US House votes to continue surveillance

2013-07-25 08:00
Representative Justin Amash walks through a basement tunnel to the House of Representatives on Capitol Hill for the vote on his amendment to the Defence spending bill that would cut funding to the National Security Agency's phone surveillance program

Representative Justin Amash walks through a basement tunnel to the House of Representatives on Capitol Hill for the vote on his amendment to the Defence spending bill that would cut funding to the National Security Agency's phone surveillance program

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Washington — The US House of Representatives narrowly approved continuing the National Security Agency's secret collection of hundreds of millions of Americans' phone records after a fierce debate pitting privacy rights against the government's efforts to thwart terrorism.

Wednesday night's 217-205 vote was unlikely to be the final word on government intrusion to defend the US and Americans' civil liberties.

A vote marked the first chance for lawmakers to take a stand on the secret surveillance programme since former NSA systems analyst Edward Snowden leaked classified documents last month that spelled out the monumental scope of the government's activities.

Republican Representative Justin Amash had challenged the programme as an indiscriminate collection of phone records, saying his effort was to defend the US Constitution and "defend the privacy of every American". On Twitter, he vowed: "We fight on."

His measure, offered as an addition to a $598.3bn defence spending bill for 2014, would have cancelled the statutory authority for the NSA programme, ending the agency's ability to collect phone records and metadata under the USA Patriot Act unless it identified an individual under investigation.

The House later voted to pass the overall defence bill, 315-109.

Measure unlikely to survive

The issue created unusual political coalitions in Washington, with the Obama administration, national security leaders in Congress and the Republican establishment facing off against libertarian-leaning conservatives and some liberal Democrats.

The measure challenging the surveillance programme faces strong opposition in the Senate and from the White House and is unlikely to survive in a final spending bill.

"Have 12 years gone by and our memories faded so badly that we forgot what happened on September 11?" Representative Mike Rogers, the Republican chairperson of the Intelligence committee, said in pleading with his colleagues to back the programme.

With a flurry of letters, statements and tweets, both sides lobbied furiously in the hours prior to the vote in the Republican-controlled House. The director of national intelligence, James Clapper, warned against dismantling a critical intelligence tool.

Since the 11 September 2001, attacks, Congress has authorised — and a Republican and a Democratic president have signed — an extension of the powers to search records and conduct roving wiretaps in pursuit of terrorists.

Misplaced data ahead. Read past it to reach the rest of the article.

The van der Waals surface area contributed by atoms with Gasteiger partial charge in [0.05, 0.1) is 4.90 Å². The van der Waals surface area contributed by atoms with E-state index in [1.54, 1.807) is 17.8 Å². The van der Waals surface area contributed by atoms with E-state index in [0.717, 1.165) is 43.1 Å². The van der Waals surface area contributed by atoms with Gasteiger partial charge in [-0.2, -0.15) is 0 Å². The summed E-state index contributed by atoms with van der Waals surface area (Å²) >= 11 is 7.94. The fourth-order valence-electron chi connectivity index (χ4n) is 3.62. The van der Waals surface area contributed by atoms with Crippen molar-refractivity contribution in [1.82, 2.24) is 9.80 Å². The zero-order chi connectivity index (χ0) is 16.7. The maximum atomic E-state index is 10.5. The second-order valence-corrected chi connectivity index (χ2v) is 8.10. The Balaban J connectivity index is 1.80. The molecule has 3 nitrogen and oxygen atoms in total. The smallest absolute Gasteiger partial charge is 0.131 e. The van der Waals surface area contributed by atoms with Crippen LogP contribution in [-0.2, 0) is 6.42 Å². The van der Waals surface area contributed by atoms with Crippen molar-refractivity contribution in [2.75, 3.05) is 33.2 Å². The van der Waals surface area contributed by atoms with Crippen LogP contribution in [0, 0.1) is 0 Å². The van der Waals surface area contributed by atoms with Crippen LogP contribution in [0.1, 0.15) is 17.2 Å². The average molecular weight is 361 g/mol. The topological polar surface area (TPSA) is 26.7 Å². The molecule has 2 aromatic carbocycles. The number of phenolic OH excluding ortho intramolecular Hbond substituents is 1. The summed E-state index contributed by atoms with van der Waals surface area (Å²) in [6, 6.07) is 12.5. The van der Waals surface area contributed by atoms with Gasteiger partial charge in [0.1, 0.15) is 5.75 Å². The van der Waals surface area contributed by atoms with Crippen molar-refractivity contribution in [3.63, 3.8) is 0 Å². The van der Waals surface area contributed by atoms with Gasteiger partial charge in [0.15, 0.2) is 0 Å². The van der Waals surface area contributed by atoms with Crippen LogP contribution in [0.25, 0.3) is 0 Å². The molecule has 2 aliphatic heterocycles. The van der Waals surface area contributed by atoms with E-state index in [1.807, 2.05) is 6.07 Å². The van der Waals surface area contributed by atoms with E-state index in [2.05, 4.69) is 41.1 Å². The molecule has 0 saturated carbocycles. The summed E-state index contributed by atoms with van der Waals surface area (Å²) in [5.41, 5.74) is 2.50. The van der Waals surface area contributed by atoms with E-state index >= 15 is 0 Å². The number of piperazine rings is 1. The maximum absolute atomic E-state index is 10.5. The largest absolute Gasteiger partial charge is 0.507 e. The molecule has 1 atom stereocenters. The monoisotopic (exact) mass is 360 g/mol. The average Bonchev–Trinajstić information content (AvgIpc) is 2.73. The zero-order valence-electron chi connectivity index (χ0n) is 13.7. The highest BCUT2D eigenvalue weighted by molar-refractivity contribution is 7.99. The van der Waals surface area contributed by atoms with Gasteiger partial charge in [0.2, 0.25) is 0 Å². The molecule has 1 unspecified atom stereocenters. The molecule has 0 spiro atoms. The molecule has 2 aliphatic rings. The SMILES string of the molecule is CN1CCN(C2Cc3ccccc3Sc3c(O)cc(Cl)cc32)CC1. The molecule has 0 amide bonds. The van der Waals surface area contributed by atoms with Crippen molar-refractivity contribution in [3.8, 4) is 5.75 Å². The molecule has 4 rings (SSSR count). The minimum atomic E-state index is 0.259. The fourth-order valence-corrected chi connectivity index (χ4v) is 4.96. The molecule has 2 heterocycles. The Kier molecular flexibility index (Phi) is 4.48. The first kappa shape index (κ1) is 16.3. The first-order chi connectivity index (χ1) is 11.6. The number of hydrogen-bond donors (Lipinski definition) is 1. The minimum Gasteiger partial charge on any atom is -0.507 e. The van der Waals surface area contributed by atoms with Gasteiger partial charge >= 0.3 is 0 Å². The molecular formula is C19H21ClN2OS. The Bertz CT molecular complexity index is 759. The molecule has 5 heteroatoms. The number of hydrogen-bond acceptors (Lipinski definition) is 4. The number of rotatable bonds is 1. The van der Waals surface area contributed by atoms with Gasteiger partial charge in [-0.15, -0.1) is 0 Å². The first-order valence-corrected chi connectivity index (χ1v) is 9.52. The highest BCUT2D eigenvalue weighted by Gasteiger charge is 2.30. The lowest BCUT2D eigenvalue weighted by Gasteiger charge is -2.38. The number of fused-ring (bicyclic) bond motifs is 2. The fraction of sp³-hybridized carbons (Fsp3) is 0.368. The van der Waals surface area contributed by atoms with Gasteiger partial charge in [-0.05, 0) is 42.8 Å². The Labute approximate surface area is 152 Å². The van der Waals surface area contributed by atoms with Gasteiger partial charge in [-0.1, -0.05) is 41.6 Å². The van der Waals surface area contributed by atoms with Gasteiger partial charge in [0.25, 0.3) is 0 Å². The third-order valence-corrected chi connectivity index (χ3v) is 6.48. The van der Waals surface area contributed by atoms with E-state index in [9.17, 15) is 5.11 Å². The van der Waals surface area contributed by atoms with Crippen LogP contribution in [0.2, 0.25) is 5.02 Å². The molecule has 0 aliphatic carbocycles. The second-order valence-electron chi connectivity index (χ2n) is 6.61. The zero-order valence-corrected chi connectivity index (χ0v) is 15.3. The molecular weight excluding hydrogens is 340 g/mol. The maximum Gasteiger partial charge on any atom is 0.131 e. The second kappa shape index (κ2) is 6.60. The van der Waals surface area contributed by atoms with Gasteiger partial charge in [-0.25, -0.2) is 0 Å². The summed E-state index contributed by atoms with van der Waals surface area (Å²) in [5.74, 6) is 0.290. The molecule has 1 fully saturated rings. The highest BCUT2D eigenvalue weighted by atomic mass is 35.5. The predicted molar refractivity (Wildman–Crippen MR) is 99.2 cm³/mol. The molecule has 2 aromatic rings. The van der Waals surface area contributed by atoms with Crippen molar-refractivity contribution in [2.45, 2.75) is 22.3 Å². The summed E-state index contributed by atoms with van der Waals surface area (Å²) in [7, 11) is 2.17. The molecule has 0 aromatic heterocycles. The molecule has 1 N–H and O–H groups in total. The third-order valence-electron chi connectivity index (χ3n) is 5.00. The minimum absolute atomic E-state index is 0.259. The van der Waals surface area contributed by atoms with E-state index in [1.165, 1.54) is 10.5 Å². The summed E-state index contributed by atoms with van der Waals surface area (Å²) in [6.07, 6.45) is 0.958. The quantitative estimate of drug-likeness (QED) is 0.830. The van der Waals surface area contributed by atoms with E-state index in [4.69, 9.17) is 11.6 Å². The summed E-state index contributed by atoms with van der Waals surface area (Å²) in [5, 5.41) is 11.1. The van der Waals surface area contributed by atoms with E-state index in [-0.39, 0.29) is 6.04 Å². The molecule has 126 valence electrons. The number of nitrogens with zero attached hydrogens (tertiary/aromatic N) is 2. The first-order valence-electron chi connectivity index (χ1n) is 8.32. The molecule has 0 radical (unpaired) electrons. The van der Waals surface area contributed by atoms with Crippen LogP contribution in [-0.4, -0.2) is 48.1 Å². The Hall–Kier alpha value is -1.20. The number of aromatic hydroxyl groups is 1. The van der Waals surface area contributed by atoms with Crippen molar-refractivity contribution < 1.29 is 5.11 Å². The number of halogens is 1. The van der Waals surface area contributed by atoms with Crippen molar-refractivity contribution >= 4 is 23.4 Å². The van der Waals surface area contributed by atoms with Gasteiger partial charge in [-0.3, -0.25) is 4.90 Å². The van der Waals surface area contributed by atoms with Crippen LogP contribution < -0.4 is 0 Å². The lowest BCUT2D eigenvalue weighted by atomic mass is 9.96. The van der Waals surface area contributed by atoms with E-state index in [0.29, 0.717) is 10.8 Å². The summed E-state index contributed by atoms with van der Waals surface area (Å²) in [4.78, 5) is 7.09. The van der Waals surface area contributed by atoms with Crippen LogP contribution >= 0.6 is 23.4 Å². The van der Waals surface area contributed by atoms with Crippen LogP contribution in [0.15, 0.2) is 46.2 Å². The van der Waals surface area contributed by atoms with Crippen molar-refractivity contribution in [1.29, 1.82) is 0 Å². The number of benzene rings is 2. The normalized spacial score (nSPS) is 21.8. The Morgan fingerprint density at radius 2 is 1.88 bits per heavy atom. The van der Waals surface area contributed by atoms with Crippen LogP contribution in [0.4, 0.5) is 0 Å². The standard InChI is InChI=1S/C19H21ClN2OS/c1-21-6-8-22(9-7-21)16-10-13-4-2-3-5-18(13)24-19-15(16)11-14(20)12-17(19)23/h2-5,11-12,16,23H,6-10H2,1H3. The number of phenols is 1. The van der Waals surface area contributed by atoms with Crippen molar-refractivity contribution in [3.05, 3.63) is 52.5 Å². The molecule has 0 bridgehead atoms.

Since the disclosures this year, however, lawmakers have said they were shocked by the scope of the two programmes — one to collect records of hundreds of millions of calls and the other allowing the NSA to sweep up internet usage data from around the world that goes through nine major US-based providers.

Authorised by law

"We've really gone overboard on the security side," said Representative Peter Welch, who said it was time for a full debate on behalf of US taxpayers about programmes long cloaked in secrecy and part of an annual classified intelligence budget of about $30bn.

The White House and the director of the NSA, Army General Keith Alexander, made last-minute appeals to lawmakers, urging them to oppose the amendment. Eight former attorneys general, CIA directors and national security experts wrote in a letter to lawmakers that the two programmes are fully authorised by law and "conducted in a manner that appropriately respects the privacy and civil liberties interests of Americans".

White House press secretary Jay Carney issued an unusual statement on the eve of Wednesday's vote, arguing that the change would "hastily dismantle one of our intelligence community's counterterrorism tools".

Proponents of the NSA programmes argue that the surveillance operations have been successful in thwarting at least 50 terror plots across 20 countries, including 10 to 12 directed at the United States. Among them was a 2009 plot to strike at the New York Stock Exchange.

The overall defence spending bill would provide the Pentagon with $512.5bn for weapons, personnel, aircraft and ships plus $85.8bn for the war in Afghanistan for the next budget year.

The total, which is $5.1bn below current spending, has drawn a veto threat from the White House, which argues that it would force the administration to cut education, health research and other domestic programmes in order to boost spending for the Pentagon.

Syria, Egypt

Also on Wednesday, the House backed an amendment that would require the president to seek congressional approval before sending US military forces into the 2-year-old civil war in Syria.

The administration is moving ahead with sending weapons to vetted rebels, but Obama and members of Congress have rejected the notion of US ground forces.

The House also adopted an amendment barring funds for military or paramilitary operations in Egypt amid concerns about the measure jeopardising the United States' longstanding relationship with the Egyptian military.

The overall bill must be reconciled with whatever measure the Democratic-controlled Senate produces.

Read more on:    nsa  |  edward snowden  |  barack obama  |  us  |  privacy  |  espionage

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